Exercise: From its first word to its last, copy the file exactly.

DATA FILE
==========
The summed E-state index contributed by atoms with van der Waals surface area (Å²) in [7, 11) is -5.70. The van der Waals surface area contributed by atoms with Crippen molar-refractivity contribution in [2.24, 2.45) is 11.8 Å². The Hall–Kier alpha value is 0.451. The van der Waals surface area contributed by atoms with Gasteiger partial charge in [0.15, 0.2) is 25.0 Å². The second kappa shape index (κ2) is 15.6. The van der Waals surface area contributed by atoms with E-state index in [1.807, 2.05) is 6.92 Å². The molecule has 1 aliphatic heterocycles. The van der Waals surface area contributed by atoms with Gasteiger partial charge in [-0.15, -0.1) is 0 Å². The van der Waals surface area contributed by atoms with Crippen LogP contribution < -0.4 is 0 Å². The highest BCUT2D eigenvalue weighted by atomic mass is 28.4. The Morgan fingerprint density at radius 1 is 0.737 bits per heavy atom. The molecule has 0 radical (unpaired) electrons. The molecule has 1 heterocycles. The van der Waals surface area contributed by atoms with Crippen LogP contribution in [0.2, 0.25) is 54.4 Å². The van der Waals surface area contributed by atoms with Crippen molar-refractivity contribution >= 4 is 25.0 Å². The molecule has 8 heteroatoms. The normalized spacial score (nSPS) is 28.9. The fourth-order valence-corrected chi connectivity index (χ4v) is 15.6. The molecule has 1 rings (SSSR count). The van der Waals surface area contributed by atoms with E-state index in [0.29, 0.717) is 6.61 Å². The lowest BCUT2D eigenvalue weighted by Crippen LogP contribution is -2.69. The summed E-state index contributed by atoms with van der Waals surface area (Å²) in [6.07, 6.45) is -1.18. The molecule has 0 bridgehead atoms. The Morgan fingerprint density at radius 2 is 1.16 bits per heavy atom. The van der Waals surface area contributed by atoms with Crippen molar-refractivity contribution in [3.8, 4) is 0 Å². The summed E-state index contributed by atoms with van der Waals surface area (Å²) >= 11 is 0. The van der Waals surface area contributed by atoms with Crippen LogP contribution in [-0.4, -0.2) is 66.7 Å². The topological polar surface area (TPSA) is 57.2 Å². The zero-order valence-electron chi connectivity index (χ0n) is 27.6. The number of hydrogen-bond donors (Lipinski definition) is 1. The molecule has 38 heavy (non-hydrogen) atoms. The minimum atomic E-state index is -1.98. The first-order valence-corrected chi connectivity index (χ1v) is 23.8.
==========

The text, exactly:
The summed E-state index contributed by atoms with van der Waals surface area (Å²) in [7, 11) is -5.70. The van der Waals surface area contributed by atoms with Crippen molar-refractivity contribution in [2.24, 2.45) is 11.8 Å². The Hall–Kier alpha value is 0.451. The van der Waals surface area contributed by atoms with Gasteiger partial charge in [0.15, 0.2) is 25.0 Å². The second kappa shape index (κ2) is 15.6. The van der Waals surface area contributed by atoms with E-state index in [1.807, 2.05) is 6.92 Å². The molecule has 1 aliphatic heterocycles. The van der Waals surface area contributed by atoms with Gasteiger partial charge in [-0.15, -0.1) is 0 Å². The van der Waals surface area contributed by atoms with Crippen LogP contribution < -0.4 is 0 Å². The highest BCUT2D eigenvalue weighted by atomic mass is 28.4. The Morgan fingerprint density at radius 1 is 0.737 bits per heavy atom. The molecule has 0 radical (unpaired) electrons. The molecule has 1 heterocycles. The van der Waals surface area contributed by atoms with Crippen LogP contribution in [0.2, 0.25) is 54.4 Å². The van der Waals surface area contributed by atoms with Crippen molar-refractivity contribution >= 4 is 25.0 Å². The molecule has 8 heteroatoms. The normalized spacial score (nSPS) is 28.9. The fourth-order valence-corrected chi connectivity index (χ4v) is 15.6. The molecule has 1 rings (SSSR count). The van der Waals surface area contributed by atoms with E-state index in [0.29, 0.717) is 6.61 Å². The lowest BCUT2D eigenvalue weighted by Crippen LogP contribution is -2.69. The summed E-state index contributed by atoms with van der Waals surface area (Å²) in [6.07, 6.45) is -1.18. The molecule has 0 bridgehead atoms. The Morgan fingerprint density at radius 2 is 1.16 bits per heavy atom. The van der Waals surface area contributed by atoms with Crippen molar-refractivity contribution in [3.8, 4) is 0 Å². The summed E-state index contributed by atoms with van der Waals surface area (Å²) >= 11 is 0. The van der Waals surface area contributed by atoms with Crippen LogP contribution in [-0.4, -0.2) is 66.7 Å². The topological polar surface area (TPSA) is 57.2 Å². The zero-order valence-electron chi connectivity index (χ0n) is 27.6. The number of hydrogen-bond donors (Lipinski definition) is 1. The molecule has 38 heavy (non-hydrogen) atoms. The minimum atomic E-state index is -1.98. The first-order valence-corrected chi connectivity index (χ1v) is 23.8.